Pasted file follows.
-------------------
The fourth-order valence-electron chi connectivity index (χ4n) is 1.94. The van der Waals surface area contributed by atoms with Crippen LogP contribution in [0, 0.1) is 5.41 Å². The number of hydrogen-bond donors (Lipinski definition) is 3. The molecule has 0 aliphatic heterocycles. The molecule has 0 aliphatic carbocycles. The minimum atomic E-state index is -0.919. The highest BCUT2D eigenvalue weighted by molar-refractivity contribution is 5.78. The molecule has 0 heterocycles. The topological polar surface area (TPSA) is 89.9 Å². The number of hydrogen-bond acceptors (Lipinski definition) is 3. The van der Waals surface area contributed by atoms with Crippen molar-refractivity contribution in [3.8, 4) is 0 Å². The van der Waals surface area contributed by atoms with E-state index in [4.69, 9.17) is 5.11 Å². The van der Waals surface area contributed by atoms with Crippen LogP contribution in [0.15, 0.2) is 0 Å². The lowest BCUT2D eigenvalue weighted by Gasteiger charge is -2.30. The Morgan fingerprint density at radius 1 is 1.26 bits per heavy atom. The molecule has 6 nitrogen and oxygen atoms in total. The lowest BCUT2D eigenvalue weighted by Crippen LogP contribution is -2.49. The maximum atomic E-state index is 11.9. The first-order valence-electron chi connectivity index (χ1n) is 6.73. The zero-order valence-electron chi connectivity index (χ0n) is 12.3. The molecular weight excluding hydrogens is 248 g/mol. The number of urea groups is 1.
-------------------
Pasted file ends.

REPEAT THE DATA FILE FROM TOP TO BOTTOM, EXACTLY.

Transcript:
The fourth-order valence-electron chi connectivity index (χ4n) is 1.94. The van der Waals surface area contributed by atoms with Crippen LogP contribution in [0, 0.1) is 5.41 Å². The number of hydrogen-bond donors (Lipinski definition) is 3. The molecule has 0 aliphatic heterocycles. The molecule has 0 aliphatic carbocycles. The minimum atomic E-state index is -0.919. The highest BCUT2D eigenvalue weighted by molar-refractivity contribution is 5.78. The molecule has 0 heterocycles. The topological polar surface area (TPSA) is 89.9 Å². The number of hydrogen-bond acceptors (Lipinski definition) is 3. The van der Waals surface area contributed by atoms with Crippen molar-refractivity contribution in [3.8, 4) is 0 Å². The van der Waals surface area contributed by atoms with E-state index in [4.69, 9.17) is 5.11 Å². The van der Waals surface area contributed by atoms with Crippen LogP contribution in [0.15, 0.2) is 0 Å². The lowest BCUT2D eigenvalue weighted by Gasteiger charge is -2.30. The Morgan fingerprint density at radius 1 is 1.26 bits per heavy atom. The molecule has 6 nitrogen and oxygen atoms in total. The lowest BCUT2D eigenvalue weighted by Crippen LogP contribution is -2.49. The maximum atomic E-state index is 11.9. The first-order valence-electron chi connectivity index (χ1n) is 6.73. The zero-order valence-electron chi connectivity index (χ0n) is 12.3. The molecular weight excluding hydrogens is 248 g/mol. The number of urea groups is 1.